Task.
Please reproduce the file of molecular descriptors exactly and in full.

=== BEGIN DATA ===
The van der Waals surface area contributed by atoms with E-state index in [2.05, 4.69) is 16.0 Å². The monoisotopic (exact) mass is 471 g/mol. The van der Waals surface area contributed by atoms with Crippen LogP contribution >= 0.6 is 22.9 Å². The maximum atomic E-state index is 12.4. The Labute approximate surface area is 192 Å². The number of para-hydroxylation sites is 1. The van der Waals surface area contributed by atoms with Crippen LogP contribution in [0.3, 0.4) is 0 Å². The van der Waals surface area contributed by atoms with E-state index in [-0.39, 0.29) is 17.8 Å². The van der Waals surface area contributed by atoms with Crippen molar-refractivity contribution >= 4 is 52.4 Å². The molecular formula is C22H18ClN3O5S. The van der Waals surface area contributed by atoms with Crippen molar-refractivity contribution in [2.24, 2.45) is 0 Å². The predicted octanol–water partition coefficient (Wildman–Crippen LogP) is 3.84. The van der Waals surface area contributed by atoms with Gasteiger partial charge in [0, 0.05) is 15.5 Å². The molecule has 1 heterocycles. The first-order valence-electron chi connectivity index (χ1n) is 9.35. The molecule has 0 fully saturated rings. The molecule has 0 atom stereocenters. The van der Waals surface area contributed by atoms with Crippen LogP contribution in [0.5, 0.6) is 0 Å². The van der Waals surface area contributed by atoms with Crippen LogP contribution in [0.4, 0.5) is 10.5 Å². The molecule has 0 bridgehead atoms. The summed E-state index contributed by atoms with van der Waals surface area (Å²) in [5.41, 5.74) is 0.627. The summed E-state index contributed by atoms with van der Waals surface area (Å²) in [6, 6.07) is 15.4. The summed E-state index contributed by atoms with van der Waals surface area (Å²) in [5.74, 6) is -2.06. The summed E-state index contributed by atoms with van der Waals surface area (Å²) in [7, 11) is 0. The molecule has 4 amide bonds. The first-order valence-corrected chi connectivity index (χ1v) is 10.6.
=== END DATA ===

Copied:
The van der Waals surface area contributed by atoms with E-state index in [2.05, 4.69) is 16.0 Å². The monoisotopic (exact) mass is 471 g/mol. The van der Waals surface area contributed by atoms with Crippen LogP contribution >= 0.6 is 22.9 Å². The maximum atomic E-state index is 12.4. The Labute approximate surface area is 192 Å². The number of para-hydroxylation sites is 1. The van der Waals surface area contributed by atoms with Crippen LogP contribution in [0.3, 0.4) is 0 Å². The van der Waals surface area contributed by atoms with E-state index in [-0.39, 0.29) is 17.8 Å². The van der Waals surface area contributed by atoms with Crippen molar-refractivity contribution >= 4 is 52.4 Å². The molecular formula is C22H18ClN3O5S. The van der Waals surface area contributed by atoms with Crippen molar-refractivity contribution in [2.24, 2.45) is 0 Å². The predicted octanol–water partition coefficient (Wildman–Crippen LogP) is 3.84. The van der Waals surface area contributed by atoms with Gasteiger partial charge in [0, 0.05) is 15.5 Å². The molecule has 1 heterocycles. The first-order valence-electron chi connectivity index (χ1n) is 9.35. The molecule has 0 fully saturated rings. The molecule has 0 atom stereocenters. The van der Waals surface area contributed by atoms with Crippen LogP contribution in [0.5, 0.6) is 0 Å². The van der Waals surface area contributed by atoms with Crippen LogP contribution in [0.4, 0.5) is 10.5 Å². The molecule has 0 bridgehead atoms. The summed E-state index contributed by atoms with van der Waals surface area (Å²) in [5.41, 5.74) is 0.627. The summed E-state index contributed by atoms with van der Waals surface area (Å²) in [6, 6.07) is 15.4. The summed E-state index contributed by atoms with van der Waals surface area (Å²) in [5.74, 6) is -2.06. The summed E-state index contributed by atoms with van der Waals surface area (Å²) in [7, 11) is 0. The molecule has 4 amide bonds. The first-order valence-corrected chi connectivity index (χ1v) is 10.6.